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News » Left tackles a safer bet than QBs at top of draft


Left tackles a safer bet than QBs at top of draft


Left tackles a safer bet than QBs at top of draft
INDIANAPOLIS - With the top overall pick in April's draft, Detroit will be tempted by the sizzle of quarterbacks Matt Stafford and Mark Sanchez.


The Lions may be better off with the steak.

Among the smorgasbord of positions drafted in the first round this decade, left tackle has proven the most savory entree. This is especially true among early selections. Miami's Jake Long, the No. 1 choice in 2008, and Cleveland's Joe Thomas (No. 3 in 2007) both reached the Pro Bowl as rookies.

The history isn't lost on new Lions head coach Jim Schwartz as he evaluates blue-chip tackle prospects like Alabama's Andre Smith, Baylor's Jason Smith and Virginia's Eugene Monroe this weekend at the NFL Scouting Combine in Indianapolis.

Detroit has an unsettled quarterback situation, but the left tackle position is just as shaky. Jeff Backus has started every game of his NFL career since being a 2001 first-round choice. But his performance has slipped in recent seasons and he may be moved to guard if the Lions draft a replacement.

"If you ask any offensive coach, they usually say quarterback is the most important position and left tackle is No. 2," Schwartz said Thursday when I interviewed him on Sirius NFL Radio. "If you have a guy who can win one-on-one (blocking matchups) consistently, it allows you to do so much."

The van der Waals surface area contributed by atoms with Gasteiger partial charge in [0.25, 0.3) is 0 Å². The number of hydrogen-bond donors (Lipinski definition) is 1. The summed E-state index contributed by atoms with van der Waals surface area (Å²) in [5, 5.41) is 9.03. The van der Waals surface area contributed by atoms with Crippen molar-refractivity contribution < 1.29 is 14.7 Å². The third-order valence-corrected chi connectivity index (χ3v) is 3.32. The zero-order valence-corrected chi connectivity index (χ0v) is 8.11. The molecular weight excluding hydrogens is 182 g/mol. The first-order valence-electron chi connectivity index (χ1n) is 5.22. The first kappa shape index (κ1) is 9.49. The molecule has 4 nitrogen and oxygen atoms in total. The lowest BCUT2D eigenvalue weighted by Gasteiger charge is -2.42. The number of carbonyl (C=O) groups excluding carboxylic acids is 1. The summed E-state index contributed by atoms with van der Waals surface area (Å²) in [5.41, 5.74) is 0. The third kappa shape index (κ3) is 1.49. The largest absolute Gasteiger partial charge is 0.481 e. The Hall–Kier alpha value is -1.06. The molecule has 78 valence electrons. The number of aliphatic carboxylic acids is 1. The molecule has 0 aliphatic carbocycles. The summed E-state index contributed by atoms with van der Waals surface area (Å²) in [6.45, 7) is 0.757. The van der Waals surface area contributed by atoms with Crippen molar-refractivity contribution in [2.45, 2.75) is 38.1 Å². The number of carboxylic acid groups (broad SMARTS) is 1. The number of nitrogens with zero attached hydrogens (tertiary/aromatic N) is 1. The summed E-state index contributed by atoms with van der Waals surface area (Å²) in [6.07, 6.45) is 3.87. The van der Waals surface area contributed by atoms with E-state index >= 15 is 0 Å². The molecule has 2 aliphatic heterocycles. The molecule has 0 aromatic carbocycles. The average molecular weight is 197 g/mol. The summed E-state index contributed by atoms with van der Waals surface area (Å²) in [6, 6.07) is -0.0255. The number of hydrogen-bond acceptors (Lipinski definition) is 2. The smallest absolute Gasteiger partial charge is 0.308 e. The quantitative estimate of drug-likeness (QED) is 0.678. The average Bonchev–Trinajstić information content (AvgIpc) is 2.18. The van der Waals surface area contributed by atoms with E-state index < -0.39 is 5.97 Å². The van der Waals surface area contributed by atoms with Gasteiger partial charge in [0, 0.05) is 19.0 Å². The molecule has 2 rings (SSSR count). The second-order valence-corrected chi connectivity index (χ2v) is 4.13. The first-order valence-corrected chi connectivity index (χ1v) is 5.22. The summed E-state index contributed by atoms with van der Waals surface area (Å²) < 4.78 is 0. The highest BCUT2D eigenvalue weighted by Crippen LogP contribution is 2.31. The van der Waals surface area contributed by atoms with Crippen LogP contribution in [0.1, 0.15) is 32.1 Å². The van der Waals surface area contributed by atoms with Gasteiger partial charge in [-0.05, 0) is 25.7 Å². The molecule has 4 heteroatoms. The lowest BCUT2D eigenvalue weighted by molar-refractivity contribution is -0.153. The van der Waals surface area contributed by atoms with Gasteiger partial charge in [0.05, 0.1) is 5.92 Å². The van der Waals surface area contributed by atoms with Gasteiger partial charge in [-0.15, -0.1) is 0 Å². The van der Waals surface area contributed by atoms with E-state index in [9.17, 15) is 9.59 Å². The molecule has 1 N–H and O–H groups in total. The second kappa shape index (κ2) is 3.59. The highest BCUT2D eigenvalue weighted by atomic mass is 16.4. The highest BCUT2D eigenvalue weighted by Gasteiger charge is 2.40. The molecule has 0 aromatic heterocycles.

Left tackles are usually responsible for stymieing a defense's best pass-rusher and protecting the quarterback's blindside. But a combination of factors both physical and financial has made left tackles increasingly valuable in the draft.

The most important is the high success rate. Eighteen of the 32 starting left tackles last season were first-round draft choices dating to 1997. Six of them (Long, Thomas, Washington's Chris Samuels, Carolina's Jordan Gross, Seattle's Walter Jones and New Orleans' Jammal Brown) were among the nine tackles chosen for the Pro Bowl. No other position — even the quarterbacks — was represented by such a high percentage of first-round talent.

Of the 16 first-round choices specifically projected as NFL left tackles since the 2000 draft, the only bona fide busts were Oakland's Robert Gallery (No. 2 overall pick/2004), Buffalo's Mike Williams (No. 4/2002) and Tampa Bay's Kenyatta Walker (No. 14/2001). Gallery has reinvented himself as a solid left guard; Williams and Walker are out of the league.

As for the remaining 13 left tackles in that group, only Kwame Harris is playing for a different team than the one that drafted him. Harris washed out in San Francisco after five disappointing years and is on the verge of doing the same in Oakland, where he was benched for the final three games last season.

"Think about this: How many (good) left tackles are available in free agency? There aren't any," Schwartz said. "If you have one, you're not letting him go. Your only path is through the draft."